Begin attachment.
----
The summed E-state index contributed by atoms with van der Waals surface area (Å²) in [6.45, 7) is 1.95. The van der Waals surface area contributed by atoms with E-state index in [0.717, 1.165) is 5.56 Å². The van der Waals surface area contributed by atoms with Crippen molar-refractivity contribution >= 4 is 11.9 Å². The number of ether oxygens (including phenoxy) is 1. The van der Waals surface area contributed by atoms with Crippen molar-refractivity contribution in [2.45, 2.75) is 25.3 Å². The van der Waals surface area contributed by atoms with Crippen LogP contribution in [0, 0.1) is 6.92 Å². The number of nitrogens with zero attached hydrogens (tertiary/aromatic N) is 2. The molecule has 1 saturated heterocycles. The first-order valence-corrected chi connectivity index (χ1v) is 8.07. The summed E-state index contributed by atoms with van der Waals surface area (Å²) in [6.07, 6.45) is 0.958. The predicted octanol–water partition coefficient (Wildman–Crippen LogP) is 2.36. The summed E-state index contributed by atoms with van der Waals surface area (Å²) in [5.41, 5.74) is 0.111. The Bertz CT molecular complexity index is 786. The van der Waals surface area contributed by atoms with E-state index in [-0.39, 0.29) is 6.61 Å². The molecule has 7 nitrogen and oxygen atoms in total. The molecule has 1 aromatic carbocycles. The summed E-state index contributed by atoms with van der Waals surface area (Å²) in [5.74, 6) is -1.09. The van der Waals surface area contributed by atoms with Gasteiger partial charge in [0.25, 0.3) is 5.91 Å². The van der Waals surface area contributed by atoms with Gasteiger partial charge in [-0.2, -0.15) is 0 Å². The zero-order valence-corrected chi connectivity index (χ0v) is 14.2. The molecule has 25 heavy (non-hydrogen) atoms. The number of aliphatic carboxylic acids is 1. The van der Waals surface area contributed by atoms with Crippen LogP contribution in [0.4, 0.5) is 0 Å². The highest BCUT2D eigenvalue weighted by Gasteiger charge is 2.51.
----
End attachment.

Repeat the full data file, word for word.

The summed E-state index contributed by atoms with van der Waals surface area (Å²) in [6.45, 7) is 1.95. The van der Waals surface area contributed by atoms with E-state index in [0.717, 1.165) is 5.56 Å². The van der Waals surface area contributed by atoms with Crippen molar-refractivity contribution >= 4 is 11.9 Å². The number of ether oxygens (including phenoxy) is 1. The van der Waals surface area contributed by atoms with Crippen molar-refractivity contribution in [2.45, 2.75) is 25.3 Å². The van der Waals surface area contributed by atoms with Crippen LogP contribution in [0, 0.1) is 6.92 Å². The number of nitrogens with zero attached hydrogens (tertiary/aromatic N) is 2. The molecule has 1 saturated heterocycles. The first-order valence-corrected chi connectivity index (χ1v) is 8.07. The summed E-state index contributed by atoms with van der Waals surface area (Å²) in [6.07, 6.45) is 0.958. The predicted octanol–water partition coefficient (Wildman–Crippen LogP) is 2.36. The summed E-state index contributed by atoms with van der Waals surface area (Å²) in [5.41, 5.74) is 0.111. The Bertz CT molecular complexity index is 786. The van der Waals surface area contributed by atoms with E-state index in [-0.39, 0.29) is 6.61 Å². The molecule has 7 nitrogen and oxygen atoms in total. The molecule has 1 aromatic carbocycles. The summed E-state index contributed by atoms with van der Waals surface area (Å²) in [5.74, 6) is -1.09. The van der Waals surface area contributed by atoms with Gasteiger partial charge in [0.25, 0.3) is 5.91 Å². The van der Waals surface area contributed by atoms with Gasteiger partial charge in [-0.2, -0.15) is 0 Å². The zero-order valence-corrected chi connectivity index (χ0v) is 14.2. The molecule has 25 heavy (non-hydrogen) atoms. The number of aliphatic carboxylic acids is 1. The van der Waals surface area contributed by atoms with Crippen LogP contribution in [0.4, 0.5) is 0 Å². The highest BCUT2D eigenvalue weighted by Gasteiger charge is 2.51.